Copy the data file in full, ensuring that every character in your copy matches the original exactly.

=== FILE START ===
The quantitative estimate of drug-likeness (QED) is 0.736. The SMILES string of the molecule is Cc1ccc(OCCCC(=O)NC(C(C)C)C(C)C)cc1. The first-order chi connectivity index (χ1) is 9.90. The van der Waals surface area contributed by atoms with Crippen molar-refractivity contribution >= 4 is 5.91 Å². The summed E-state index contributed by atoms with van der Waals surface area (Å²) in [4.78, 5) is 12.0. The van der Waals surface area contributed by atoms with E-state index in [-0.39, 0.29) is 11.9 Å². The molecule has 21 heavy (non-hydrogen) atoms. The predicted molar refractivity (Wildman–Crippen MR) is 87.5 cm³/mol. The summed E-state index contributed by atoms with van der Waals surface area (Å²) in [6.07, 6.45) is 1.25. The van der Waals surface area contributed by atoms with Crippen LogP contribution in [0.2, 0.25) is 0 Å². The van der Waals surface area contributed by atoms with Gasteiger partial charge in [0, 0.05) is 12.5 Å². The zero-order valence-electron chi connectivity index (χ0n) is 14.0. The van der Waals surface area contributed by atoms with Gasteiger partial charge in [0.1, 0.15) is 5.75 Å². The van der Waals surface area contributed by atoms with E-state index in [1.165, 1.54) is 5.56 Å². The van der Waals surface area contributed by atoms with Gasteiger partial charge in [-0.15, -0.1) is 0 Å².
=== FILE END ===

The quantitative estimate of drug-likeness (QED) is 0.736. The SMILES string of the molecule is Cc1ccc(OCCCC(=O)NC(C(C)C)C(C)C)cc1. The first-order chi connectivity index (χ1) is 9.90. The van der Waals surface area contributed by atoms with Crippen molar-refractivity contribution >= 4 is 5.91 Å². The summed E-state index contributed by atoms with van der Waals surface area (Å²) in [4.78, 5) is 12.0. The van der Waals surface area contributed by atoms with E-state index in [-0.39, 0.29) is 11.9 Å². The molecule has 21 heavy (non-hydrogen) atoms. The predicted molar refractivity (Wildman–Crippen MR) is 87.5 cm³/mol. The summed E-state index contributed by atoms with van der Waals surface area (Å²) in [6.07, 6.45) is 1.25. The van der Waals surface area contributed by atoms with Crippen LogP contribution in [0.2, 0.25) is 0 Å². The van der Waals surface area contributed by atoms with Gasteiger partial charge in [0, 0.05) is 12.5 Å². The zero-order valence-electron chi connectivity index (χ0n) is 14.0. The van der Waals surface area contributed by atoms with Gasteiger partial charge in [0.1, 0.15) is 5.75 Å². The van der Waals surface area contributed by atoms with E-state index in [1.165, 1.54) is 5.56 Å². The van der Waals surface area contributed by atoms with Gasteiger partial charge in [-0.15, -0.1) is 0 Å².